Help researchers create a national bee population map to study the decline of bees. Simply plant sunflowers and watch for bee visits a few times a month. Get started!

 

Celebrate Urban Birds

Help ornithologists learn about 16 key species of urban birds by tracking up to 16 species of birds for just 10 mins in a small area near you. Get started! (Photo: Louise Docker)

 

Bee Hunt

Use digital photography to help provide a better understanding of pollinators’ importance in growing food and maintaining healthy natural ecosystems. Get started!

 

 


North American Bird Phenology Program

Millions of bird migration records have been scanned. Care to illuminate almost a century of migration patterns and population status of birds? Transcribe records so they can be included in an open database for analysis. Get started!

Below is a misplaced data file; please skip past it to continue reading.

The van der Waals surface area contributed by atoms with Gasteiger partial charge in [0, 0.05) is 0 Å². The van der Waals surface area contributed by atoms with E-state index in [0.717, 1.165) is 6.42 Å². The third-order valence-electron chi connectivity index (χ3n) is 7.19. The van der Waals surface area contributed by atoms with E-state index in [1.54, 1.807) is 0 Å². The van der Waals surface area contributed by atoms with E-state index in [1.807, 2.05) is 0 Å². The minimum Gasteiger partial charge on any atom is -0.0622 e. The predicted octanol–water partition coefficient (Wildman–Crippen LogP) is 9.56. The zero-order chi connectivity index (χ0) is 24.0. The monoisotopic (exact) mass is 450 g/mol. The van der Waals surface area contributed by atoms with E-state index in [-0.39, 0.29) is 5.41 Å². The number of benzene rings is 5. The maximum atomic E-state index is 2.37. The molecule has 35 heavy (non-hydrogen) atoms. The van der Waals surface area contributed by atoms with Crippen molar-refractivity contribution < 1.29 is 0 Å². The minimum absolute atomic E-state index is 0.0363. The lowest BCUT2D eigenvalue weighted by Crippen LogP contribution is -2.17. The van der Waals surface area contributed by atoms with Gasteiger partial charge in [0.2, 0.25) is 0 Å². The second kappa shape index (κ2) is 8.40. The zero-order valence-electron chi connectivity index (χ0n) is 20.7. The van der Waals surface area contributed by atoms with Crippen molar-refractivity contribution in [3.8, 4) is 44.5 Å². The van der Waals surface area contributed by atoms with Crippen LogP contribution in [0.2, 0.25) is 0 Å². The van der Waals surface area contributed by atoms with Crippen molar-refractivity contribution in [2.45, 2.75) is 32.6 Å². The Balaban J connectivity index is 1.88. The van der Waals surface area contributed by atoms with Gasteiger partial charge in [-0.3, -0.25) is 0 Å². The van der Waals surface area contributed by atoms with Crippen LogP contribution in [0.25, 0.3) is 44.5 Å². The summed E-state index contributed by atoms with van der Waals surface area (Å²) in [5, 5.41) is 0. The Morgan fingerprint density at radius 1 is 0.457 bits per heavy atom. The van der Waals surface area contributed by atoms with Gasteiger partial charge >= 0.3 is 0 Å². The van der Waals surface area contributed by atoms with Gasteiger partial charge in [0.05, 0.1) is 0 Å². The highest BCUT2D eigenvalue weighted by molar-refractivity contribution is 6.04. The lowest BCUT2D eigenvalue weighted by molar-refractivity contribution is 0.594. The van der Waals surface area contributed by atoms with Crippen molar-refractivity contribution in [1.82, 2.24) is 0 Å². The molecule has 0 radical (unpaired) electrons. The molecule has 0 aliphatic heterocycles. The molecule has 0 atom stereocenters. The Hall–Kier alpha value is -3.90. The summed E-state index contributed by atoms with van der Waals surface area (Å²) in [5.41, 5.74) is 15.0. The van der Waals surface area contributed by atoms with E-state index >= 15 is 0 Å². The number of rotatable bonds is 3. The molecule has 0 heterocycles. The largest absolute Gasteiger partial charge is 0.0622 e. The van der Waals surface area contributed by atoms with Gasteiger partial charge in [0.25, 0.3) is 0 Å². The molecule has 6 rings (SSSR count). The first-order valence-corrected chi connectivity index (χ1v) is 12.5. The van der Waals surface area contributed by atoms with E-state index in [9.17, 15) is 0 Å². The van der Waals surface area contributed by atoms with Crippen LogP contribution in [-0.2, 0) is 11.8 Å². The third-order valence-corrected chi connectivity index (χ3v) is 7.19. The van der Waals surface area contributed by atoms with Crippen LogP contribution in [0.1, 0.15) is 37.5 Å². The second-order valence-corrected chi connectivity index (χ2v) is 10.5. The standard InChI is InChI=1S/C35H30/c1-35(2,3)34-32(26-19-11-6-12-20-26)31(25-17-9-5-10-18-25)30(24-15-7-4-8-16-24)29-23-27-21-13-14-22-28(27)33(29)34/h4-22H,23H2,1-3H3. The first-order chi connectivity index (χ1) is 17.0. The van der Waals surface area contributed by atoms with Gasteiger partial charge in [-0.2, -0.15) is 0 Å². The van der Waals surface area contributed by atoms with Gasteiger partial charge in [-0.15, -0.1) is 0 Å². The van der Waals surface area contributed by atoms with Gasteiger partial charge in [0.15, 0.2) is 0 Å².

ZomBeeWatch
The Zombie Fly has been found parasitizing honey bees in California, Oregon, South Dakota, Vermont and Washington. Where else in North America are bees infected by Zombie Flies? Help solve the mystery by collecting honey bees and reporting easy-to-spot signs of infection. You’ll know it when you see it! Get started!


On Sunday, 5/18 at 9:26 am ET, the Space X Dragon Cargo will be released from the International Space Station to return to Earth. The Cargo will splash down into the Pacific Ocean returning our very own citizen science research project, Project MERCCURI, to Earth! You can watch this all take place, LIVE, on NASA TV: May 18, Sunday 9 a.m.

Learn more about Project MERCCURI at SpaceMicrobes.org.

Want your project featured in our newsletter? Contact jenna@scistarter.com